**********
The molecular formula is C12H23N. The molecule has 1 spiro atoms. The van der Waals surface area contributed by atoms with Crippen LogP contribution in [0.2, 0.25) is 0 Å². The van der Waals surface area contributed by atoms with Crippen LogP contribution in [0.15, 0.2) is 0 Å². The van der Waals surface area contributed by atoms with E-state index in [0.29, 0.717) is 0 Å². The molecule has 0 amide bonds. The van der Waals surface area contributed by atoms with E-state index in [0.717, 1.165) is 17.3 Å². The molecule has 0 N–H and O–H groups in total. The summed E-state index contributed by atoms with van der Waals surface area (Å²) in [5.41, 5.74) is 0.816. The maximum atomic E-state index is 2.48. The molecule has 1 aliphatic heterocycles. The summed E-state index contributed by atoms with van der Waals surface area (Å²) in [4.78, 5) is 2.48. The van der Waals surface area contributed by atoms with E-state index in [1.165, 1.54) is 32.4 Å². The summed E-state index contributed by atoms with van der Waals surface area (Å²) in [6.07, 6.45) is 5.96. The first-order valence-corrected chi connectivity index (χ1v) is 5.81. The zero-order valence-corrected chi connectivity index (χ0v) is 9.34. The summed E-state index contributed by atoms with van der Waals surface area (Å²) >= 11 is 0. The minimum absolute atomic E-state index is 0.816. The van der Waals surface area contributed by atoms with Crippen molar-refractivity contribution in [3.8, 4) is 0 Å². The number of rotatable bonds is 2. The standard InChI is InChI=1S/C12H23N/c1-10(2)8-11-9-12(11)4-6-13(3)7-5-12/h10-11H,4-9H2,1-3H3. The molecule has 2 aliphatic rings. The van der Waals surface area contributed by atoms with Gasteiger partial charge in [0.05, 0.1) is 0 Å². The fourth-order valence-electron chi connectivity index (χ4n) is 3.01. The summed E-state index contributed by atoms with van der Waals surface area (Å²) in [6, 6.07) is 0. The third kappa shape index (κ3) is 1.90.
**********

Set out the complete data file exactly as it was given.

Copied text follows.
The molecular formula is C12H23N. The molecule has 1 spiro atoms. The van der Waals surface area contributed by atoms with Crippen LogP contribution in [0.2, 0.25) is 0 Å². The van der Waals surface area contributed by atoms with Crippen LogP contribution in [0.15, 0.2) is 0 Å². The van der Waals surface area contributed by atoms with E-state index in [0.29, 0.717) is 0 Å². The molecule has 0 amide bonds. The van der Waals surface area contributed by atoms with E-state index in [0.717, 1.165) is 17.3 Å². The molecule has 0 N–H and O–H groups in total. The summed E-state index contributed by atoms with van der Waals surface area (Å²) in [5.41, 5.74) is 0.816. The maximum atomic E-state index is 2.48. The molecule has 1 aliphatic heterocycles. The summed E-state index contributed by atoms with van der Waals surface area (Å²) in [4.78, 5) is 2.48. The van der Waals surface area contributed by atoms with E-state index in [1.165, 1.54) is 32.4 Å². The summed E-state index contributed by atoms with van der Waals surface area (Å²) in [6.07, 6.45) is 5.96. The first-order valence-corrected chi connectivity index (χ1v) is 5.81. The zero-order valence-corrected chi connectivity index (χ0v) is 9.34. The summed E-state index contributed by atoms with van der Waals surface area (Å²) >= 11 is 0. The minimum absolute atomic E-state index is 0.816. The van der Waals surface area contributed by atoms with Crippen molar-refractivity contribution in [3.8, 4) is 0 Å². The number of rotatable bonds is 2. The standard InChI is InChI=1S/C12H23N/c1-10(2)8-11-9-12(11)4-6-13(3)7-5-12/h10-11H,4-9H2,1-3H3. The molecule has 2 aliphatic rings. The van der Waals surface area contributed by atoms with Gasteiger partial charge in [0.05, 0.1) is 0 Å². The fourth-order valence-electron chi connectivity index (χ4n) is 3.01. The summed E-state index contributed by atoms with van der Waals surface area (Å²) in [6, 6.07) is 0. The third kappa shape index (κ3) is 1.90.